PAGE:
Boarding buses to Veliko Tarnovo, a capitol in the middle ages and crafts center of the country, we continued on to Arbanasi, rich with medieval architecture, to visit the home of an affluent merchant circa 1750. Every ceiling danced with carved-wood beams, sheltering rooms laden with treasure chests and patterned carpets.
The town’s Church of the Nativity of 1597 is a kaleidoscope of complex frescoes livening every surface. They spell out Bible stories and a religious wheel of fortune (lacking Vanna) that predicts your personal delivery into heaven or hell. It’s magnificent: an artistic highlight of our journey. Which is nearing its end (insert sobs here). We say goodbye to our ship in Romania—home of Dracula— just outside fabled Bucharest.
Think that vampire’s bad? A more recent megalomaniac, Communist leader Nicolae Ceaucescu, took the prize for stifling his nation until his death in the famed Revolution of 1989. Revolution Square, heart of that action, today hosts monuments to freedom fighters among the bullet holes still stippling the Parliament Building and the charming Eastern Orthodox Kretzulescu Church of 1722 across the street. The former Royal Palace of 1866 now serves as the city’s art museum—a treasury of mesmerizing dark-eyed medieval icons rescued from the many churches Ceaucescu destroyed.
Farther along the main drag, Victory Drive, “the Champs-Élysées of Bucharest,” lurks another Parisian wannabe, Ceaucescu’s Arch of Triumph—this one, seemingly assembled by IKEA of plywood and plaster.
Never mind: Mr. C vowed to outdo anything the Free World had to offer by building the Palace of Parliament with over 1,000 rooms—the largest government building on the planet save for the Pentagon. Begun in 1984, it’s still unfinished. So is the vast Cathedral behind it, draining money, angry citizens claim, from needed infrastructure.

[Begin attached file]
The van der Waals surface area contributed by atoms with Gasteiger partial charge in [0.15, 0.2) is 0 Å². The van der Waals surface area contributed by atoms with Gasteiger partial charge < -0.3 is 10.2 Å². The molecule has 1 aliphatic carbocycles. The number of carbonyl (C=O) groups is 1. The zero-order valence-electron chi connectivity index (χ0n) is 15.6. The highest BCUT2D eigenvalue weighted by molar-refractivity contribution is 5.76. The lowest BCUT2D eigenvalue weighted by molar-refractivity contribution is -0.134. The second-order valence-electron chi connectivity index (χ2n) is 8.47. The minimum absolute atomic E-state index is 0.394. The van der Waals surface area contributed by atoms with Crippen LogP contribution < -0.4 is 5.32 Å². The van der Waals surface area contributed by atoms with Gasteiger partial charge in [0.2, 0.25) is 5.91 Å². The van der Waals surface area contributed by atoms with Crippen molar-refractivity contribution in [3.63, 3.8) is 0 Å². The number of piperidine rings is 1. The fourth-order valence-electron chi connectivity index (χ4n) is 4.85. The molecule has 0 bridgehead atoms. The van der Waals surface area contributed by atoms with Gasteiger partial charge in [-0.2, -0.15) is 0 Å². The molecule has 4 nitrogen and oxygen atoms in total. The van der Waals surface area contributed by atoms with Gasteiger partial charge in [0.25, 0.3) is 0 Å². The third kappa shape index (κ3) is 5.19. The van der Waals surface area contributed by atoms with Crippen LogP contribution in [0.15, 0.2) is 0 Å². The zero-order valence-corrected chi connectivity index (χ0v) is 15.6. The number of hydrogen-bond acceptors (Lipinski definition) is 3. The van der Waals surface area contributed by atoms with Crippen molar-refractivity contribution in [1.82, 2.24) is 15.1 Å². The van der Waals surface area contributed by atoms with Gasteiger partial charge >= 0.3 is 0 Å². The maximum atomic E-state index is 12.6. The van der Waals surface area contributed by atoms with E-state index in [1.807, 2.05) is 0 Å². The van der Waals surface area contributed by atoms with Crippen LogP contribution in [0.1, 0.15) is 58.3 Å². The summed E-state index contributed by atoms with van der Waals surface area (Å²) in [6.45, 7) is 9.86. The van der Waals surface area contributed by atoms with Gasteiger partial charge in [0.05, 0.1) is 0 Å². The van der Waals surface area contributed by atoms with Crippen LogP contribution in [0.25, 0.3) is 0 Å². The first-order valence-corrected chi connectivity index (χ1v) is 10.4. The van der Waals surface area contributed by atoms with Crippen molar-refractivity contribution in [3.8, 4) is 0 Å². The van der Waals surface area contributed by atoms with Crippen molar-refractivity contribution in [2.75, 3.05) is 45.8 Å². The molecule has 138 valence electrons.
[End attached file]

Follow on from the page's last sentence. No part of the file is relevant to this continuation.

Mr. C flattened residential areas in the name of progress; yet some remain, from the dreary Communist-era apartments to those lining Old Town’s historic streets (today blessedly pedestrian-only).
It’s the place to be—to wander cobblestones flanked tiny arts and crafts shops and countless cafes with alfresco seating to watch the world go by while nursing a $2 beer. Succumb to the charms of its many Orthodox churches, such as Stavropoleos—petite but potent with saints painted, inside and out, on every surface. Peer into the barrel vault, and there’s Jesus. Approach the altar, glowing with saints and disciples, and there he is again, flanked by Mother Mary, whom devout believers approach to kiss.
Next day we discover the city’s Jewish District, now a shabby, forgotten neighborhood, which once held half a dozen synagogues. A Holocaust Memorial gives testament to documents which show that no country outside Germany itself was responsible for more Jewish deaths.
For a lusty farewell dinner, we chose the mega-popular beer hall Caru’ cu bere of 1870, which wouldn’t be out of place in Munich. As I await my order (stuffed cabbage leaves aside polenta crowned with sour cream and a lethal-looking pepper), costumed folk dancers prance through the hall.
We head to our hotel, overlooking Ceau?escu’s thousand-room Palace of Parliament, to pack our bags and start dreaming of our next Viking cruise. To chart your own adventure, check out river cruises at www.Viking.com.